White gulf shrimp: Wild white shrimp are also abundant in the waters off the east and southeastern U.S., and can be found in close proximity to their brown counterparts. They are distinguished by their larger size, smoother shell, and pale grey or bluish color. Prized for their mild, tender, and fleshy meat, they readily absorb seasoning. Another excellent choice for general use, they are especially suited for shrimp boils or grilling, where that extra heft really counts.
Pink gulf shrimp: Another eastern variety, with high concentrations off the coast of Florida. Distinguished by their pinkish-gray shell and a dark spot halfway down the tail, they are small to medium sized. Known for their distinctive sweet and briny flavor, they are a favorite for simple preparations such as shrimp cocktails or baskets of peel and eat shrimp.
Rock shrimp: A chef-y favorite, rock shrimp, which are found a bit farther offshore in the southeastern U.S., have caught on in popularity in recent years. Distinguished by their hard outer shell, they have a full, lobster-like taste and texture.
Northern pink shrimp: Found in the cool waters off both the northeastern and northwestern coasts, northern pink shrimp are small (about 50 or more per pound), but they pack in loads of sweet flavor. These are ideal for shrimp-based salads.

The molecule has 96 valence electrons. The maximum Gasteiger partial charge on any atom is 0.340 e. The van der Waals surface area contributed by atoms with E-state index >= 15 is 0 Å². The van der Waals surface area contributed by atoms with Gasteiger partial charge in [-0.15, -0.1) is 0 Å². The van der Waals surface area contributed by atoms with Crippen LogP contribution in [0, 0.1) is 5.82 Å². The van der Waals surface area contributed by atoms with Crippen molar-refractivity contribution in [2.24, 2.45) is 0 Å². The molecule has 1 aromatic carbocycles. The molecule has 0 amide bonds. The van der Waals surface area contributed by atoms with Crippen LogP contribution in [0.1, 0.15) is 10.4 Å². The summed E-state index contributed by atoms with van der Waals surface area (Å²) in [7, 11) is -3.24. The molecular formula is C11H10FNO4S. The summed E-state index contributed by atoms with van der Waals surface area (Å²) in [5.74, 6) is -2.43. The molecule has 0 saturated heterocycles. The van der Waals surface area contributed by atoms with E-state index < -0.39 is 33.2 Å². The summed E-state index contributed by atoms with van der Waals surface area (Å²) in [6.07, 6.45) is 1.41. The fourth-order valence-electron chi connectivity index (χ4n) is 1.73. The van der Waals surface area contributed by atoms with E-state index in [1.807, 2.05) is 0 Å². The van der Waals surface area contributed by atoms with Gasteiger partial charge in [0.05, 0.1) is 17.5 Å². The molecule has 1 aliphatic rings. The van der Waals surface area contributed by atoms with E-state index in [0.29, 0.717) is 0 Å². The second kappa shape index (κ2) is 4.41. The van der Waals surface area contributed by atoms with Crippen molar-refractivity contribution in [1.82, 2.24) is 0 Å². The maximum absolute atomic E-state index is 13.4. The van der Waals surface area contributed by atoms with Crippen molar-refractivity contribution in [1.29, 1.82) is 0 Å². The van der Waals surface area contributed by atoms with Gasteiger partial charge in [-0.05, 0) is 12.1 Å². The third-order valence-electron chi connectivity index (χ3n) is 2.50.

Tiger shrimp/tiger prawns: Tiger shrimp are native to the Indian Ocean and the Asian side of the Pacific, although the majority sold for consumption are farmed. Distinguished by the dark stripes that run across their shells, they tend to be medium to large in size, and some specimens have even been known to reach well beyond a foot in length.
It should be noted that in the U.S., “shrimp” is used to refer to most edible species, from the smallest to the very large, although you might see the word “prawn” used to describe the biggest ones. In the U.K., the word “shrimp” tends to be reserved just for the smallest specimens, while “prawn” is more common in general use. Langoustines, although commonly referred to as scampi or Dublin Bay prawns, are actually a part of the lobster family.
2. Size Matters